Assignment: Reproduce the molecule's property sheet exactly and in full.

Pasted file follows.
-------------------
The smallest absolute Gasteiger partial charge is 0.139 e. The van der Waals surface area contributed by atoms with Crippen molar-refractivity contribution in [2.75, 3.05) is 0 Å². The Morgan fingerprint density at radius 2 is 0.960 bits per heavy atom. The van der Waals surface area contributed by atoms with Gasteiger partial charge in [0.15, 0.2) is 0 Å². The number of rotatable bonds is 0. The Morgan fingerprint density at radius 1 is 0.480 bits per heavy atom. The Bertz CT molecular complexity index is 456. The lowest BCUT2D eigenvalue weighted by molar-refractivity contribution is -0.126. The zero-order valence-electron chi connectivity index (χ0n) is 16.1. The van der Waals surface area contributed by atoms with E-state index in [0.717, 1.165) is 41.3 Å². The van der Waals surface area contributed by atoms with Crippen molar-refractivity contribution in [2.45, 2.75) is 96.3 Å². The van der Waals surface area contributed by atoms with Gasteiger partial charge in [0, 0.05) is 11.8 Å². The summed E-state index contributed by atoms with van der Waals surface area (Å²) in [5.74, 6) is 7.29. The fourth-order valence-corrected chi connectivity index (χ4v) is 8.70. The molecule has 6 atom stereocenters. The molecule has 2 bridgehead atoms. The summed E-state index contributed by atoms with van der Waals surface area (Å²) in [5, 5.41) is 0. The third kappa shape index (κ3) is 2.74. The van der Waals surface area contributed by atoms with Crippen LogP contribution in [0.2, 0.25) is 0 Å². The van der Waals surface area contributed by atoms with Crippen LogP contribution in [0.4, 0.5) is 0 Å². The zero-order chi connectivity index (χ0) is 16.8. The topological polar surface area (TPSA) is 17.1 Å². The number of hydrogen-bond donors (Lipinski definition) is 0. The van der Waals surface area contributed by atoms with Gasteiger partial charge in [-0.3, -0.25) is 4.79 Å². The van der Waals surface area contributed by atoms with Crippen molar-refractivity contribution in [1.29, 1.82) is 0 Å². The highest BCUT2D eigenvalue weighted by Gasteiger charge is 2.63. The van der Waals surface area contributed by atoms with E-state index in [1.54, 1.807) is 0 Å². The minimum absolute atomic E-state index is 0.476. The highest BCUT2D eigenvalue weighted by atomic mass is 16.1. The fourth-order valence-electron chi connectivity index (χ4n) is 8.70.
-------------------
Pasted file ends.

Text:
The smallest absolute Gasteiger partial charge is 0.139 e. The van der Waals surface area contributed by atoms with Crippen molar-refractivity contribution in [2.75, 3.05) is 0 Å². The Morgan fingerprint density at radius 2 is 0.960 bits per heavy atom. The van der Waals surface area contributed by atoms with Gasteiger partial charge in [0.15, 0.2) is 0 Å². The number of rotatable bonds is 0. The Morgan fingerprint density at radius 1 is 0.480 bits per heavy atom. The Bertz CT molecular complexity index is 456. The lowest BCUT2D eigenvalue weighted by molar-refractivity contribution is -0.126. The zero-order valence-electron chi connectivity index (χ0n) is 16.1. The van der Waals surface area contributed by atoms with E-state index in [0.717, 1.165) is 41.3 Å². The van der Waals surface area contributed by atoms with Crippen molar-refractivity contribution in [2.45, 2.75) is 96.3 Å². The van der Waals surface area contributed by atoms with Gasteiger partial charge in [0, 0.05) is 11.8 Å². The summed E-state index contributed by atoms with van der Waals surface area (Å²) in [5.74, 6) is 7.29. The fourth-order valence-corrected chi connectivity index (χ4v) is 8.70. The molecule has 6 atom stereocenters. The molecule has 2 bridgehead atoms. The summed E-state index contributed by atoms with van der Waals surface area (Å²) in [5, 5.41) is 0. The third kappa shape index (κ3) is 2.74. The van der Waals surface area contributed by atoms with Crippen LogP contribution in [0.2, 0.25) is 0 Å². The van der Waals surface area contributed by atoms with Crippen LogP contribution in [0.4, 0.5) is 0 Å². The zero-order chi connectivity index (χ0) is 16.8. The topological polar surface area (TPSA) is 17.1 Å². The number of hydrogen-bond donors (Lipinski definition) is 0. The van der Waals surface area contributed by atoms with Gasteiger partial charge in [-0.3, -0.25) is 4.79 Å². The van der Waals surface area contributed by atoms with Crippen molar-refractivity contribution in [1.29, 1.82) is 0 Å². The highest BCUT2D eigenvalue weighted by Gasteiger charge is 2.63. The van der Waals surface area contributed by atoms with E-state index in [1.54, 1.807) is 0 Å². The minimum absolute atomic E-state index is 0.476. The highest BCUT2D eigenvalue weighted by atomic mass is 16.1. The fourth-order valence-electron chi connectivity index (χ4n) is 8.70.